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Five of them have now made it through the “danger zone” of the first 3 days when they’re most likely to accidentally get killed or injured by their mother.  Sadly there was one little boar pig who got stepped on and didn’t make it.

The other boar and his four sisters all got their first checkup this morning.

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The little fella eyeballing the camera just went from a boar to a barrow (he was castrated). All of the piglets got weighed and ear-notched. This ought to help us keep tabs on their growth and make better decisions about our breeding program going forward.
I’m now convinced that ear-notching is the way to go with pigs. The little guys hardly seem to mind it, protesting at being held immobile without so much as a whimper at their ears notched. Plus we have several pigs with ear tags and I’m not all that impressed with how they hold up to the rough-and-tumble antics of pastured pigs. The tags work fine for feeder pigs, but by the time a pig is big enough to breed the tags are all but illegible. Annette, our GOS gilt, is our only breeding stock with an ear-tag. Being purebred, she is also ear notched, as required by most breed registries.

Electric Gates

9 Jul

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I thought I’d give a quick rundown of our electric gates for any farmers or other folk out there on the interwebs who might find it useful.

There are pretty much two kinds of gates for electric fences: conducting and non-conducting.

We much prefer non-conducting gates when at all possible.  Non-conducting gates are “dead” as soon as you unhook them, meaning that you can open the gate and lay it on the ground without fear of shocking yourself.  This also means that that the entire electric fence system won’t be shorting out while the gate is open and it won’t make a snapping sound that will scare the livestock.

To have a non-conducting gate you either have to string a conductive wire overhead or bury it underground.

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We bury most of our electric gates because it’s less of a hassle getting big equipment over a buried line than under an overhead line. In theory you should bury your conductive wire below the frost line. Here in Minnesota that means 6′ down, which ain’t gonna happen. We go for about a foot down.

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Just deep enough to fit all this. We use 3/4″ PVC conduit with 2 sweeps on each end. This gives us plenty of space and protection for a single insulated 12.5 gauge wire. In the above photo it’s all dry-fitted together to check that it works out to about the right size.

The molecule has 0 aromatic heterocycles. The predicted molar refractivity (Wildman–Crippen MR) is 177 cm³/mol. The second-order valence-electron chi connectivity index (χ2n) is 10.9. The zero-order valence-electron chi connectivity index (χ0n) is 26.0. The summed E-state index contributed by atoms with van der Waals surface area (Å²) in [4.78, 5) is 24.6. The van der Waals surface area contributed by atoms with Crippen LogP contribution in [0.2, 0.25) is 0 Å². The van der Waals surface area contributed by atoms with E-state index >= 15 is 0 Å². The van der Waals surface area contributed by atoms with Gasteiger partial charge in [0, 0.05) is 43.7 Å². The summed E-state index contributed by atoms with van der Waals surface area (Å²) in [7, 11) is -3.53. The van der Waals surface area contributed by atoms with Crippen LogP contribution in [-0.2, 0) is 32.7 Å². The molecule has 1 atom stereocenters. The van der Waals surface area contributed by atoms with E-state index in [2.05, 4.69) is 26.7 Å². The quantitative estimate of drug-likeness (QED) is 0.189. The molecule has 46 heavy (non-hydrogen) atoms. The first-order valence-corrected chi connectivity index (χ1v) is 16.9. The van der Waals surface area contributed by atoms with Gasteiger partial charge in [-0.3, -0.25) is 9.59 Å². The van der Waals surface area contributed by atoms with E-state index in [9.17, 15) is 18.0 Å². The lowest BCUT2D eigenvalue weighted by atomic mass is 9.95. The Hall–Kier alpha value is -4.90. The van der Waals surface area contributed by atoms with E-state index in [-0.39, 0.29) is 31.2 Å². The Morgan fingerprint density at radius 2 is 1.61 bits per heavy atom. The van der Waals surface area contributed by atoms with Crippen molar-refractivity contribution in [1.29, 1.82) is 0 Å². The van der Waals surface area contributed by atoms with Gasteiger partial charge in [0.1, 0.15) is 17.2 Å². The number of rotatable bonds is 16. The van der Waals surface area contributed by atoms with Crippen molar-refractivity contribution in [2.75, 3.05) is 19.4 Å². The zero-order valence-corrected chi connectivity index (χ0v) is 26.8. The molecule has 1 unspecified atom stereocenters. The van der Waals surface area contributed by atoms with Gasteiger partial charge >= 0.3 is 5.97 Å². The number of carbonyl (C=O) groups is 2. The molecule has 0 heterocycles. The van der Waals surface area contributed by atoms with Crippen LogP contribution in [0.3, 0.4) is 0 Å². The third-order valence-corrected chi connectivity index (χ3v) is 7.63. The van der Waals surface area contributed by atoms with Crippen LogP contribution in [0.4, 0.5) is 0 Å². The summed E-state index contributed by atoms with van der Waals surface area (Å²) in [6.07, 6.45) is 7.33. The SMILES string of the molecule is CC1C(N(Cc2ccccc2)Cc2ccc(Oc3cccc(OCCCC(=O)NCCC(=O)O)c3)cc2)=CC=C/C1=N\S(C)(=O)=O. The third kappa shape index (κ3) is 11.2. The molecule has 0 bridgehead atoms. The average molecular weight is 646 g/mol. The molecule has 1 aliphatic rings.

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Prime and glue the straight bits together first, then snake the wire in, leaving plenty extra sticking out each end.

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Then slip on the already-primed sweeps. In this instance we’re using two electric wires. This particular gate is for our 5-wire lot fence. Due to the heavy weed loads in spring and heavy snow loads in winter we have the bottom two wires on a separate cut-off switch which requires a separate wire for power. I’d like to try a flood-gate limiter for the bottom wires eventually.

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With all the wires snaked through, it’s time to glue up the conduit. Snaking two insulated wires through 4 sweeps would be nearly impossible if you were to try it after gluing.

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Once it’s all assembled, put it in the trench and bury it. Due to the uneven ground at this gate, we hauled in a few loader-buckets full of sand to even things out a bit. It makes the digging much easier.

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Before making the electrical connections you’ll want to bend a drip-leg into the insulated wires. This makes any water that runs down the wire drip off onto the ground instead of running into the conduit. For bonus points seal up the ends of the conduit with some silicone caulk.

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Now finish it all off with a gate!
We just started using electric rope for our non-conducting gates. It’s beefy, somewhat stretchy, and best of all visible. I have yet to blow through an electric rope or tape gate with the ATV, something I cannot say about wire gates.